What Are COVID Toes?

Medically Reviewed by Dan Brennan, MD on December 24, 2022
4 min read

You probably know that COVID-19 can bring on symptoms like a cough, fever, fatigue, and shortness of breath. Could it also be linked to swollen and discolored toes?

Some medical groups and researchers say it can, and the condition has been dubbed “COVID toes.” Other scientists say early research suggests that there isn’t a connection between the coronavirus and this skin problem.

Either way, the condition can show up on your toes, fingers, or both. Most people get it only on their toes, which is how it got its name.

Here’s what you need to know, including COVID toes symptoms, treatments, and more.

That’s unclear for now. These skin changes have shown up in people who’ve tested negative for COVID, and in people who’ve tested positive for the coronavirus.

One small study, which suggests there’s a close relationship between COVID toes and COVID-19, says that the toe condition might stem from your immune system mounting “a strong antiviral” response to the coronavirus.

The skin on one or more of your toes or fingers may swell up and look bright red, then gradually turn purple. Skin of color can look swollen and purple, and brownish-purple spots may appear.

Lots of people don’t feel anything, and they only notice these changes when looking at their toes or fingers.

But along with swollen, discolored skin, it’s also possible to have:

Some people also notice a bit of pus under their skin.

The condition can show up at any age, but you may be more likely to get it if you’re a child, teen, or a young adult. The American Academy of Dermatology says that young patients with COVID toes seem healthy, and many of them don’t get more common symptoms of the virus. Those who do have symptoms of COVID-19 tend to have mild signs.

Research into this question is still early, so experts don’t know the answer yet. Of course, COVID is contagious. But just because one person has COVID and COVID toes doesn’t mean that if they pass the virus to someone else, that person will also get COVID toes.

If you think you have COVID toes or any symptoms of the coronavirus, stay home, call your doctor right away, and ask if you should get tested for COVID. This is extra important if you haven’t gotten the COVID vaccine, or if you live with people who haven’t gotten it.

COVID toes will go away on their own. But you may treat the symptoms of COVID toes if they bother you.

You can use a hydrocortisone cream to ease pain or itching. If that doesn’t help or if your toes or fingers get worse, call a board-certified dermatologist or your doctor.

Experts aren’t sure yet how long most people have this condition. At least one expert thinks it may last about 10 to 14 days. Another says 2 to 6 weeks. Some people reportedly have COVID toes for months.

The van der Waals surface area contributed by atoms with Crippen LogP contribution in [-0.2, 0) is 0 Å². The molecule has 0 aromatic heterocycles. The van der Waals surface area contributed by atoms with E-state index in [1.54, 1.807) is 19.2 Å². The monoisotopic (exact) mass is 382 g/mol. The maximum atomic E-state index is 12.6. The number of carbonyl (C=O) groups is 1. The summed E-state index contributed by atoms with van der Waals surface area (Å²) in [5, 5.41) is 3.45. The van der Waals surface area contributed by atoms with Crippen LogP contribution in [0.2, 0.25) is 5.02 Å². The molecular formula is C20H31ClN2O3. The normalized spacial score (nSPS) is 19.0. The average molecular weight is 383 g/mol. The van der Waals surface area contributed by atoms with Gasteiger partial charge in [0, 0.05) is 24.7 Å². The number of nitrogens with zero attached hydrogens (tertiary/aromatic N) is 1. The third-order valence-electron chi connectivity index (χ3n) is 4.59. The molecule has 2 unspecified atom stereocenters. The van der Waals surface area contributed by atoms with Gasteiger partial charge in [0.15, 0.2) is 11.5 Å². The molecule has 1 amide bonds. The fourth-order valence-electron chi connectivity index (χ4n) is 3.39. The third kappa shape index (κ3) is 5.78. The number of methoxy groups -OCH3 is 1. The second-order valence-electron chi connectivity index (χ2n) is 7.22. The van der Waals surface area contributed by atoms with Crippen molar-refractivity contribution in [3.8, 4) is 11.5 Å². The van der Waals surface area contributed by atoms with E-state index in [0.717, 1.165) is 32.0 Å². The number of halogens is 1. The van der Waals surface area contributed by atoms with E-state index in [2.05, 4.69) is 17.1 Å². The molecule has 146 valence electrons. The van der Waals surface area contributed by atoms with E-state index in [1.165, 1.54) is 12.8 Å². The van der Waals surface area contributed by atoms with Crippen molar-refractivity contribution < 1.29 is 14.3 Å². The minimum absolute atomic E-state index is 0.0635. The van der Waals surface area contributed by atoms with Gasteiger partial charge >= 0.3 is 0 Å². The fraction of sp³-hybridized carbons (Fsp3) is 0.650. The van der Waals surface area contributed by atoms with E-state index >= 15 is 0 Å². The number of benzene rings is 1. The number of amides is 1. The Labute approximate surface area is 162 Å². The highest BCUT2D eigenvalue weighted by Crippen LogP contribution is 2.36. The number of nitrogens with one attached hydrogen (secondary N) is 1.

A cold-weather condition called chilblains may look similar to COVID toes. It can bring on swollen and discolored toes or fingers. It’s possible to get chilblains if you stand on wet, cool ground and catch a chill. It’s different from frostbite, which happens when your skin freezes.

Chilblains can make your skin:

  • Burn and itch
  • Become swollen
  • Turn red or dark blue

Severe chilblains can cause blisters or sores.

Skin changes linked to COVID-19 are less common than the main signs that the virus can bring on, like coughing, fever, chills, and trouble breathing. But the American Academy of Dermatology (AAD) says some people who have the coronavirus get different types of skin issues, like:

  • A patchy rash
  • Bumps that itch
  • Blisters that look similar to chickenpox
  • Tiny, round spots on your skin
  • A big patch with several smaller ones
  • A lace-like pattern on your skin
  • Raised bumps and flat spots that merge together

Conditions other than COVID-19 can cause symptoms like these, so call your doctor or a dermatologist. They can figure out what’s going on with you and help get you the right treatment.

If you have a rash or COVID toes and a test shows you have the coronavirus, you can help experts study the link between the conditions. Ask your doctor to send information to the AAD’s COVID-19 registry. You might end up helping other people.

Along with skin issues tied to COVID, some less-common symptoms of the virus are:

  • Nausea, vomiting, or diarrhea
  • Loss of smell or taste (without nasal congestion)
  • Severe confusion, especially in older people
  • Pinkeye (conjunctivitis), which can make one or both eyes red and swollen, sometimes with a sticky discharge

Call your doctor if you have any of these symptoms and you’re concerned you might have COVID-19. If you get a COVID test, stay at home and wear a mask around others while you wait for the results.